Friday, April 4, 2014

The call to queer race or Queering identity, and liberating the soul or why in the hell should race be the most intimate identity in the United States



Why should race be the most intimate of identities to the human condition in all facets and matters of life in the United States?  At some point the human condition must move beyond this juvenile engagement of life.                                                               

I am an intellectual, an academic and a mystic at heart.  I engage social justice issues regarding race, gender and sexuality from that reference point.  That said, the context presented in the opening statement and throughout this post in regard to queering race seeks to present a most intimate encounter of the republic.  I must say that in my experience, both at the personal and institutional level, race is the most intimate affair of humanity in the North American U.S. context.  Seemingly, all things great and small begin and end with race.  I humbly ask the reader, "Is this my imagination?"  Now, I am compelled by the memories of Trayvon Martin, Oscar Grant, and the transgender and queer communities, of which I am apart, to engage this master deception of race.  I am also compelled because of the shifting demographics which require, no, demand that race be less of a factor in American life.  To contribute my thoughts and reflections to this transformative, even liberating discourse.  My experience of “truth”, “authenticity”, “hope” and their credibility in regard to race is that they can be very emotional and tense, inflicting physical as well as spiritual violence upon the mind, soul, and body, they can get really, really messy.  As such my goal is to frame these particular contexts in terms of healing, sustainability and a longed for embrace of the intimate sacred.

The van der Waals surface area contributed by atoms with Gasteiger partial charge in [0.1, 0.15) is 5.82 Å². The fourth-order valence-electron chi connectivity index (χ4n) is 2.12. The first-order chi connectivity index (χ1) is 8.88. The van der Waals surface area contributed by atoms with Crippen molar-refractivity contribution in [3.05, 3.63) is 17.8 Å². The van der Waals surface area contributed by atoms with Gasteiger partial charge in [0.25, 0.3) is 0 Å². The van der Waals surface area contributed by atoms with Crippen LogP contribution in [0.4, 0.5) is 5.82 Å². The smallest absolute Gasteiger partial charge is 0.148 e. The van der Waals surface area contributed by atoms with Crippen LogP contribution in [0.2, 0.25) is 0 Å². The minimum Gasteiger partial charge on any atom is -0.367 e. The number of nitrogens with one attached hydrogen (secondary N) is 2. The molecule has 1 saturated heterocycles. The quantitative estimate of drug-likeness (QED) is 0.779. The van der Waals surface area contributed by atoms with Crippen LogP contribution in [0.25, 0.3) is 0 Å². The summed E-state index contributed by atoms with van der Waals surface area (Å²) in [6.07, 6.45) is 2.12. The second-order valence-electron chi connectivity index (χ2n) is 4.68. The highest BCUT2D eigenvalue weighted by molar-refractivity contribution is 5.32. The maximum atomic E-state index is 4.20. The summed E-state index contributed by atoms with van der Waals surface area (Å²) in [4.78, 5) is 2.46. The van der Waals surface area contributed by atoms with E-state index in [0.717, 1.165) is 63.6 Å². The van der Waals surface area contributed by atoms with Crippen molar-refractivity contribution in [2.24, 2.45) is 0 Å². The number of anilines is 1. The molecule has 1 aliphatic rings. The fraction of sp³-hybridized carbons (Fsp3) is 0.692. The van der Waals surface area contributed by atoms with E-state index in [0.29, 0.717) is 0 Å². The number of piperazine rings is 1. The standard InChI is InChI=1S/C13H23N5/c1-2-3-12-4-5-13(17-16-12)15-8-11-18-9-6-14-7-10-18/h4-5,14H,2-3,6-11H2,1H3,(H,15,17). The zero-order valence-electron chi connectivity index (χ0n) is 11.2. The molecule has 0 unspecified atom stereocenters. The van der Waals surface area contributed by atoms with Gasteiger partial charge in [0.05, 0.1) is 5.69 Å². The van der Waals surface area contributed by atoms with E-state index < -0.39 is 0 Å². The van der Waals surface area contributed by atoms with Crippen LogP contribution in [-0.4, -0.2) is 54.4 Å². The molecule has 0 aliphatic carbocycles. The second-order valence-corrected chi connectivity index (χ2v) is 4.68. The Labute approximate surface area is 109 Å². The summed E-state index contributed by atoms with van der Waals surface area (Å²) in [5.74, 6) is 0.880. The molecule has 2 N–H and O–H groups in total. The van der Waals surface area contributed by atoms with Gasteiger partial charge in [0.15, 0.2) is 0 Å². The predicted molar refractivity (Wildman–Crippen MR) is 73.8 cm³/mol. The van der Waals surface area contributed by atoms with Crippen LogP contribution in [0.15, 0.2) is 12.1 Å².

Literary text:  James Baldwin

One of my favorite authors, James Baldwin writes, in On being White and other lies: The White World and Whiter America writes eloquently of racial credibility in America.  He writes of the many communities in the United States and how these communities, through a process of racialization become white, like it or not.  People formerly Irish, French, Jewish, Swiss, who, when they enter the United States, historically through Ellis Island in New York City, become white[1], these identities then given access to economic empowerment and realization, in essence, I suggest here that they become the imperial identity with all the rights and privileges not afforded to those of a lesser hue.